Financial Remedy Proceedings

Whilst Financial Remedy proceedings can be necessary to resolve financial issues arising out of divorce, the focus of the court is to assist parties in reaching an agreement at the earliest possible stage. Please see below for more information about how the process works.

  • Divorce proceedings have to be filed before financial proceedings can be filed at court
  • If people are able to resolve financial issues without a court application, a Consent Order is lodged at the court which can be approved by the court without the need for people to attend court
  • The person applying (the applicant) must, save in very limited circumstances, attend a Mediation Information and Asssesment Meeting  (MIAM) before filing a financial application.
  • The applicant can then file his or her Form A (financial application)
  • Both parties have to file a Form E (financial disclosure statement attaching relevant financial documentation such as bank statements, pension statements and wage slips) five weeks before the first hearing (First Appointment)
  • Both parties to have to file First Appointment documents two weeks before the First Appointment including a questionnaire raising any questions or further documents requested from the other party.
  • The court makes directions to move the case forward, for example by ordering jointly appointed valuation reports on properties, business assets or pensions from relevant experts
  • The court makes directions as to which questions should be answered from each party’s questionnaire and the timescale for these answers to be provided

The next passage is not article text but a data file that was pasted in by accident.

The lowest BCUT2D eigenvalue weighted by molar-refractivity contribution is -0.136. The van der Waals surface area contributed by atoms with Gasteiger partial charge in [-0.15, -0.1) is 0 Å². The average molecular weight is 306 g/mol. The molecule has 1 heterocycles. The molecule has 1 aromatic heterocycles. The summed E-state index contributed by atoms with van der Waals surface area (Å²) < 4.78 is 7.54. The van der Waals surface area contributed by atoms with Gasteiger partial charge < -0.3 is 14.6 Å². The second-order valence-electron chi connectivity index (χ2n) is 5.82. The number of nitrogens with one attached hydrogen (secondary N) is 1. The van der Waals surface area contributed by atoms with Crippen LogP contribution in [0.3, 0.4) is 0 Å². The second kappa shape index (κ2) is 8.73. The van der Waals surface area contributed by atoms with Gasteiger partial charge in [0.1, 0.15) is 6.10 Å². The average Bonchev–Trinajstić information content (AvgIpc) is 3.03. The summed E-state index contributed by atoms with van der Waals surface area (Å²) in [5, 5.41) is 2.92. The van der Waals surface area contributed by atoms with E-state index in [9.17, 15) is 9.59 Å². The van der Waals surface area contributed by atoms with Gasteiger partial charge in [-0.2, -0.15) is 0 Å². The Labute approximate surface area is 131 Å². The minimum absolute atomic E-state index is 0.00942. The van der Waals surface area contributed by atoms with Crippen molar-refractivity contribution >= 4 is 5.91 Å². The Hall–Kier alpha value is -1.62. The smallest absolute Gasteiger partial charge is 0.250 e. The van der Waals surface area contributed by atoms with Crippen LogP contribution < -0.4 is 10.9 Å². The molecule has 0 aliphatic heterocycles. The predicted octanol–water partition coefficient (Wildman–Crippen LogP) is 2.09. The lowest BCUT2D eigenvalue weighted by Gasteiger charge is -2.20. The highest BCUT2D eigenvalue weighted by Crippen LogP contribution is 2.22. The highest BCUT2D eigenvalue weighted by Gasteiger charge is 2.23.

• The court lists a Financial Dispute Resolution Appointment (FDR)
  • Where both parties are ready and agree to do so, they can treat the First Appointment as an FDR – see further below.
  • Both parties make “Without Prejudice proposals” setting out the basis upon which they are willing to settle the case
  • The judge hears submissions from each party or their lawyers as to the reasons why their proposals are appropriate
  • The judge gives an indication as to what he or she feels may be the appropriate outcome. This indication is not binding upon the parties, but is intended to help the parties in their negotiations
  • Negotiations can take place at court, before and after the judge has given an indication and can result in a Consent Order being drawn up
  • If negotiations are unsuccessful, the judge makes directions for a Final Hearing.
  • Both parties and any other witnesses directed by the court give evidence and are cross examined
  • The judge hears all the evidence and makes a decision as to the final outcome, which is binding on both parties (a judgement).

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